According to William Gould, former chair of the National Labor Relations Board and one of the highest African American officials in the Clinton administration, "there is a basic conflict" between workers' rights under the National Labor Relations Act and workplace enforcement of immigration law.

But the huge population of immigrant workers now living in the U.S. may have a new ally — the AFL-CIO.

The AFL-CIO's former support for employer sanctions reflected the federation's business union policies of the Cold War. It enforced a defacto color line, seeking to protect wages for native-born workers by excluding immigrants rather than by organizing everyone.

That position represented one of two opposing trends in U.S. unions. At the turn of the century, the Industrial Workers of the World actively organized immigrants, many of whom became its leaders. In the 1930s, the Congress of Industrial Organizations called for organizing mass production plants "wall-to-wall," targeting immigrant workers on the lines, and making alliances with their national associations against companies like General Motors and U.S. Steel.

Even during the Cold War, radicals like Bert Corona called on unions to defend the undocumented, and fought the deportations of immigrant leaders like Mexican cannery organizer Lucio Bernabe and Australian longshoreman Harry Bridges. Corona "saw Mexicanos in the United States, not just as a people suffering racial and national discrimination, but as a working-class community, exploited for their labor," says Nativo Lopez, who worked with him in the Hermandad Nacional Mexicana.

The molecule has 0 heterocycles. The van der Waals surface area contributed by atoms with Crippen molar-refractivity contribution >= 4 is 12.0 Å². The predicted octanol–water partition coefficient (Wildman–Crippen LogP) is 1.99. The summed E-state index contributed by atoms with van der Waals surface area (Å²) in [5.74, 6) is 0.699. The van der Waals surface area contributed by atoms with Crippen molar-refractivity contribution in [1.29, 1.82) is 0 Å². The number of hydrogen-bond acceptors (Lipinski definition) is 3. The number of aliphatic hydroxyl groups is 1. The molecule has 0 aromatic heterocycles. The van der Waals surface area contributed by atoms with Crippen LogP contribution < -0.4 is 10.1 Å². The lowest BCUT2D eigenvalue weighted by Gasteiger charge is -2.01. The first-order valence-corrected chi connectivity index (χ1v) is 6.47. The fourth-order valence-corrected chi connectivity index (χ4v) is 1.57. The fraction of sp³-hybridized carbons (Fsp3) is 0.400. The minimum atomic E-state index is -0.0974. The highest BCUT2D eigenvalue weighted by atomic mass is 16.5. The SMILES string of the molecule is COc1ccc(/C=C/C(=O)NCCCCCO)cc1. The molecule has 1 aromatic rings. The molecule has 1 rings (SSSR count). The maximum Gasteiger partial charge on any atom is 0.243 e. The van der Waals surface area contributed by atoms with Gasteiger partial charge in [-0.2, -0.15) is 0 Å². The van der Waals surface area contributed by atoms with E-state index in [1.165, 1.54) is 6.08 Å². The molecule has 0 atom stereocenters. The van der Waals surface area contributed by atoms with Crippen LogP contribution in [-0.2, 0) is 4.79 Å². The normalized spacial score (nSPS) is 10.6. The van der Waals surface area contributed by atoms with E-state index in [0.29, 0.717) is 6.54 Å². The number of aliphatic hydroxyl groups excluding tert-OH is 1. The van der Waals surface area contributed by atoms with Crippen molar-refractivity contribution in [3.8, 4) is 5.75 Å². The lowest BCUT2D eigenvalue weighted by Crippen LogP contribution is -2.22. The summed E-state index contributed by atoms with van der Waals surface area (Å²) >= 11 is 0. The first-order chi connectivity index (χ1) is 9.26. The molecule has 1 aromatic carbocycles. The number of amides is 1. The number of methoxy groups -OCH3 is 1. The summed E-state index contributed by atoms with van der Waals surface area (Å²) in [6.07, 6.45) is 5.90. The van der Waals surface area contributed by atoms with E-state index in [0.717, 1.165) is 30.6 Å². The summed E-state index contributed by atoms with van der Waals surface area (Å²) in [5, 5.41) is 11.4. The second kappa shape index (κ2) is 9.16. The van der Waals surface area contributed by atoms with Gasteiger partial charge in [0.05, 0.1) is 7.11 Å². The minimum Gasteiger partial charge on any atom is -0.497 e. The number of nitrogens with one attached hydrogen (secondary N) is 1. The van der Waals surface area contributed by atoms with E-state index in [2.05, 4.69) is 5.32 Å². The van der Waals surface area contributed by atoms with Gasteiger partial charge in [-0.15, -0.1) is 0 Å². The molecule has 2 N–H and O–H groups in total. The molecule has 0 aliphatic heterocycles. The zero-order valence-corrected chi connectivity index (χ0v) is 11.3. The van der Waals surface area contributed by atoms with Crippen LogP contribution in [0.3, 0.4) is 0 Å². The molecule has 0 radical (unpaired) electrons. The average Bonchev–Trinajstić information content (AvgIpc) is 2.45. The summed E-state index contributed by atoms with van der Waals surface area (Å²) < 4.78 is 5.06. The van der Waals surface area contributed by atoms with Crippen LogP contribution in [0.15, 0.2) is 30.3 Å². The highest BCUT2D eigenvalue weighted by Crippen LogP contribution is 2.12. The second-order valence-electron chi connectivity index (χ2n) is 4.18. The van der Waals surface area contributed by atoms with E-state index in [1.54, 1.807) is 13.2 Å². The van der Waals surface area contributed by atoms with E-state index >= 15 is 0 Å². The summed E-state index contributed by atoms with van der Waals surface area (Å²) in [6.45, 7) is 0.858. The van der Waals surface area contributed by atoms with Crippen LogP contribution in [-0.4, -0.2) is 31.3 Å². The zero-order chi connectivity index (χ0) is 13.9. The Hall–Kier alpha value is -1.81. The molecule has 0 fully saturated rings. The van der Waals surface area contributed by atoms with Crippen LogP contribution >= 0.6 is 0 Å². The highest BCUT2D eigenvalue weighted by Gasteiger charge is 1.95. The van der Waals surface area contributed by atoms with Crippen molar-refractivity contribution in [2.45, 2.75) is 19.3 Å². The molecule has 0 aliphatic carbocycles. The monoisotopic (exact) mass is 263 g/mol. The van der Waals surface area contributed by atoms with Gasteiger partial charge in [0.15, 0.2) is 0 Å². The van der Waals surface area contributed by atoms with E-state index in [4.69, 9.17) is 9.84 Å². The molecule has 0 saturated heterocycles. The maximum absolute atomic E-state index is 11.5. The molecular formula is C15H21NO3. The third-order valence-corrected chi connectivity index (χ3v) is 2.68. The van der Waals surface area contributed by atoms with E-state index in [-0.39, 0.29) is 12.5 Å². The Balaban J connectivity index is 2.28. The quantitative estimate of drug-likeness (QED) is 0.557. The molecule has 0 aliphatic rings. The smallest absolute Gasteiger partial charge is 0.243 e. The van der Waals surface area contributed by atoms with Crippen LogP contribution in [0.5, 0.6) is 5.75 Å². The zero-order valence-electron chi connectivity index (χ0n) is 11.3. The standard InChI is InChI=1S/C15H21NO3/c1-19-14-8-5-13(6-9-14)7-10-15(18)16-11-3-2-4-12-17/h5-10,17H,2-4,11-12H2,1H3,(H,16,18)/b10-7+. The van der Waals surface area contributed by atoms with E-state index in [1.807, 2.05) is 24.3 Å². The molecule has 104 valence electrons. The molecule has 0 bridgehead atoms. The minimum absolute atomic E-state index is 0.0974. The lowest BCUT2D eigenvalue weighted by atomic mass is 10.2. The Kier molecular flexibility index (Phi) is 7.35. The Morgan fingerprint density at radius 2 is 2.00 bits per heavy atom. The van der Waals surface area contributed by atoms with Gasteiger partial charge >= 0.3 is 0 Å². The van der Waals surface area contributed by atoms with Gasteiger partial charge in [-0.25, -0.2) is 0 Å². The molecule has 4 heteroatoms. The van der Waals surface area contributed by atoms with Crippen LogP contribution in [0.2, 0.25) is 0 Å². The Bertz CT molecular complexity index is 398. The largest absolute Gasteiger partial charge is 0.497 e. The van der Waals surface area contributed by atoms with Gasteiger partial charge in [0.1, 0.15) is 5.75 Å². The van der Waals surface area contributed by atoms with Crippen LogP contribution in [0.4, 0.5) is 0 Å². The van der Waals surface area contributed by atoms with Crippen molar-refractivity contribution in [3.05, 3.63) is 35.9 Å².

In the last decade, a rising tide of labor opinion has challenged the AFL-CIO's Cold War immigration policy of excluding immigrant workers, arguing that unions should try to organize them instead. For many years, that argument was far from the mainstream. But increased union interest in organizing generally, AND the growing numbers of immigrant labor activists and leaders, and the shift of leadership within the federation from the building trades unions to more progressive unions, finally changed the balance of forces.

The California Labor Federation began calling for the repeal of sanctions in 1994, along with the two garment unions (now merged in UNITE), the Service Employees International Union, and the independent United Electrical Workers.

Two years ago, a group of union and community organizers involved in campaigns among immigrant workers in the San Francisco Bay Area formed the Labor Immigrant Organizers Network. LION organized demonstrations against SSA's "no match" letters and wrote a resolution in 1999 calling for the AFL-CIO to change its old pro-sanctions position. It was adopted in labor councils throughout the country, and support crested at the national convention in Los Angeles. Last February, the AFL-CIO executive council adopted its own resolution, calling for a new legalization program for the undocumented and the repeal of sanctions.

The AFL-CIO resolution enjoys wide support, especially in service sector unions with large immigrant membership like SEIU, UNITE, and the Hotel Workers. Teamsters support for general amnesty is less clear. And while no union openly opposes it, some don't see it as important.